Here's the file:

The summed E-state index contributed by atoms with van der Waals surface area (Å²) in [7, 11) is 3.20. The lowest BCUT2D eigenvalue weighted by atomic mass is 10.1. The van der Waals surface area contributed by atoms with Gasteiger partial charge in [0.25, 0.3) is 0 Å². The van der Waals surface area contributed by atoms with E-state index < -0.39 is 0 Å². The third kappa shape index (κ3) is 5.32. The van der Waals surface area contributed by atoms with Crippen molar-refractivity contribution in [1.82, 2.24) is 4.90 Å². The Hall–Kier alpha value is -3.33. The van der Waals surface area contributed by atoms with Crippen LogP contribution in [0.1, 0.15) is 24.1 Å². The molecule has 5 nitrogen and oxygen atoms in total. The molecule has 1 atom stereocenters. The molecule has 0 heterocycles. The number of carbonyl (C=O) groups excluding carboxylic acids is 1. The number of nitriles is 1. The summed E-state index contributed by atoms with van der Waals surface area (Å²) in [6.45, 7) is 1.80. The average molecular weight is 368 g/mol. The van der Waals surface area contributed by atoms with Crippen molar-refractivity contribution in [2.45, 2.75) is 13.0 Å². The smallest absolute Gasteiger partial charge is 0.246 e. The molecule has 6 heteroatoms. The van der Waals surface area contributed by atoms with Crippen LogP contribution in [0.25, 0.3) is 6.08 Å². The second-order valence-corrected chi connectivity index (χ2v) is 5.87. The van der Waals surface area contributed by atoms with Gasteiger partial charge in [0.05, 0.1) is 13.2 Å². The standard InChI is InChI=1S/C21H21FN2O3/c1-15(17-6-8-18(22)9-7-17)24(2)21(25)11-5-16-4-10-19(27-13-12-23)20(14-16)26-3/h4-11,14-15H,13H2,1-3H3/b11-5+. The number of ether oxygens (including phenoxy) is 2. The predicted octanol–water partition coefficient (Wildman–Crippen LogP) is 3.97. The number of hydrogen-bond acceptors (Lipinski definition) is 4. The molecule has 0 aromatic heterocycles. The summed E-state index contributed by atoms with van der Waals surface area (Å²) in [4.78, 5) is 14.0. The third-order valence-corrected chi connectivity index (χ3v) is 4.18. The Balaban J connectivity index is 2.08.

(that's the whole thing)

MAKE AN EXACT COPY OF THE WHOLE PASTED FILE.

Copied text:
The summed E-state index contributed by atoms with van der Waals surface area (Å²) in [7, 11) is 3.20. The lowest BCUT2D eigenvalue weighted by atomic mass is 10.1. The van der Waals surface area contributed by atoms with Gasteiger partial charge in [0.25, 0.3) is 0 Å². The van der Waals surface area contributed by atoms with E-state index < -0.39 is 0 Å². The third kappa shape index (κ3) is 5.32. The van der Waals surface area contributed by atoms with Crippen molar-refractivity contribution in [1.82, 2.24) is 4.90 Å². The Hall–Kier alpha value is -3.33. The van der Waals surface area contributed by atoms with Crippen LogP contribution in [0.1, 0.15) is 24.1 Å². The molecule has 5 nitrogen and oxygen atoms in total. The molecule has 1 atom stereocenters. The molecule has 0 heterocycles. The number of carbonyl (C=O) groups excluding carboxylic acids is 1. The number of nitriles is 1. The summed E-state index contributed by atoms with van der Waals surface area (Å²) in [6.45, 7) is 1.80. The average molecular weight is 368 g/mol. The van der Waals surface area contributed by atoms with Crippen molar-refractivity contribution in [2.45, 2.75) is 13.0 Å². The smallest absolute Gasteiger partial charge is 0.246 e. The molecule has 6 heteroatoms. The van der Waals surface area contributed by atoms with Crippen LogP contribution in [0.25, 0.3) is 6.08 Å². The second-order valence-corrected chi connectivity index (χ2v) is 5.87. The van der Waals surface area contributed by atoms with Gasteiger partial charge in [0.05, 0.1) is 13.2 Å². The standard InChI is InChI=1S/C21H21FN2O3/c1-15(17-6-8-18(22)9-7-17)24(2)21(25)11-5-16-4-10-19(27-13-12-23)20(14-16)26-3/h4-11,14-15H,13H2,1-3H3/b11-5+. The number of ether oxygens (including phenoxy) is 2. The predicted octanol–water partition coefficient (Wildman–Crippen LogP) is 3.97. The number of hydrogen-bond acceptors (Lipinski definition) is 4. The molecule has 0 aromatic heterocycles. The summed E-state index contributed by atoms with van der Waals surface area (Å²) in [4.78, 5) is 14.0. The third-order valence-corrected chi connectivity index (χ3v) is 4.18. The Balaban J connectivity index is 2.08.